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Klamath salmon return declines

Updated: Friday, December 3, 2004 2:07 PM PST

Siskiyou Daily News


Despite fewer fish coming back to hatchery, plenty of eggs collected

HORNBROOK - Fewer salmon returned to the Klamath River this fall, but hatchery workers still collected enough to raise thousands of baby fish for release into the wild next year.

According to Kim Rushton, manager of Iron Gate Hatchery near Hornbrook, the final tally on salmon returning to the hatchery to spawn in 2004 is down considerably from recent years.

The fall Chinook run ended around the middle of November and Rushton says this year's count was down at least one-third from 2003 numbers, but still high enough for the hatchery to meet its egg take requirements.



The runs into Bogus Creek and the Shasta River also showed a significant decline.

The adult Chinook take this year was 10,567 fish, as compared to 31,987 in 2003. The last four years have produced an unusually big run at Iron Gate, with a record-setting year in 2000 of over 71,000 fish. It has not been since the mid-1990s that the Chinook run at Iron Gate has been this low, Rushton said.

On the Rogue River, meanwhile, anglers enjoyed a healthy return of spring and fall Chinook. Unlike the Klamath River, the vast majority of Rogue River fall Chinook are native fish.

Coho are still coming through the Iron Gate trap at the rate of a few a day and Rushton says counts on coho are looking very promising. The adult coho run is running steady with last year at 1,275 taken thus far. "If you figure it over time, averages have been between 800 to 900, so actually we are a little higher than average for coho," Rushton said.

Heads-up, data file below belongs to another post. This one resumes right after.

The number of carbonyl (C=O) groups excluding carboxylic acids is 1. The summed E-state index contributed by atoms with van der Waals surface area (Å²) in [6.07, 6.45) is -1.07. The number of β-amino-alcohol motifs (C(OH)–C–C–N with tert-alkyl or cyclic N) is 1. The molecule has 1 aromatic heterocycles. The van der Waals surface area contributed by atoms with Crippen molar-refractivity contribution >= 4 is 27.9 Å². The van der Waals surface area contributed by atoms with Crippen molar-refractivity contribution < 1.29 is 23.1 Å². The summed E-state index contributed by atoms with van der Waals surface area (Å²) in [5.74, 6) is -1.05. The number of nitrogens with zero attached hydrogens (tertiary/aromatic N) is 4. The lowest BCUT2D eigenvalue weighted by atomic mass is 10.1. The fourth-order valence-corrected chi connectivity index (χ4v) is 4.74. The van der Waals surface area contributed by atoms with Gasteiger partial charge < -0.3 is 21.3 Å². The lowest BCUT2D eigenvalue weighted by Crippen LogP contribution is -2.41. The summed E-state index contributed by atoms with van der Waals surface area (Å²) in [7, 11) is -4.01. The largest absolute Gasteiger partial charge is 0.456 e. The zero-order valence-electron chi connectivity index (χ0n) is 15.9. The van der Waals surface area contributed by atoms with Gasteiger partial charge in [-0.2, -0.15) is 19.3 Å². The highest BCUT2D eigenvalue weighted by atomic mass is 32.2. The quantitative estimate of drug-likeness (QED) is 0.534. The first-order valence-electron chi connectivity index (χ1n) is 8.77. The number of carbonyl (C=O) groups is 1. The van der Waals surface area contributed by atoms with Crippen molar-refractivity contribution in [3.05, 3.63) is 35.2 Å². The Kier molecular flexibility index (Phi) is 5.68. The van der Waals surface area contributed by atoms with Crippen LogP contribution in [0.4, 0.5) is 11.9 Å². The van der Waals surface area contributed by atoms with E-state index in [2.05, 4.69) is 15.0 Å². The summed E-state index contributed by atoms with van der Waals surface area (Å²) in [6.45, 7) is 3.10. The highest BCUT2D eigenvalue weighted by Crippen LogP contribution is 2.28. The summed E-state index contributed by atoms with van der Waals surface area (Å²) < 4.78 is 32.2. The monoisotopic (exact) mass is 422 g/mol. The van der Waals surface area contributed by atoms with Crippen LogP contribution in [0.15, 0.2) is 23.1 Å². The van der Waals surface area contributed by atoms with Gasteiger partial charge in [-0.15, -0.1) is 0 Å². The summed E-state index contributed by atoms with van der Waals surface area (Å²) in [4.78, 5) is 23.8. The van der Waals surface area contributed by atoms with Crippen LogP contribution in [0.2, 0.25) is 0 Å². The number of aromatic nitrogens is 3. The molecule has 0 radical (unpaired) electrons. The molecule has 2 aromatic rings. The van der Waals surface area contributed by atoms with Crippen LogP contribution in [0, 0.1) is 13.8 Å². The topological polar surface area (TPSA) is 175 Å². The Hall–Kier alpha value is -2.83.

Rushton declined to comment on the reason for the low numbers of Chinook this year, however marine experts have pointed to two strains of parasites and a reduction in mountain snowpack feeding into the Klamath River as possible reasons.

Estimates are that as many as 80 percent of young Chinook are infested with parasites by the time they reach the ocean. Two separate strains of parasites are predominant in Klamath River salmon, weakening fish by making their kidneys less efficient and infecting the intestines.

Overall the chances of a salmon surviving from egg to spawning adult are generally very tiny, experts say.


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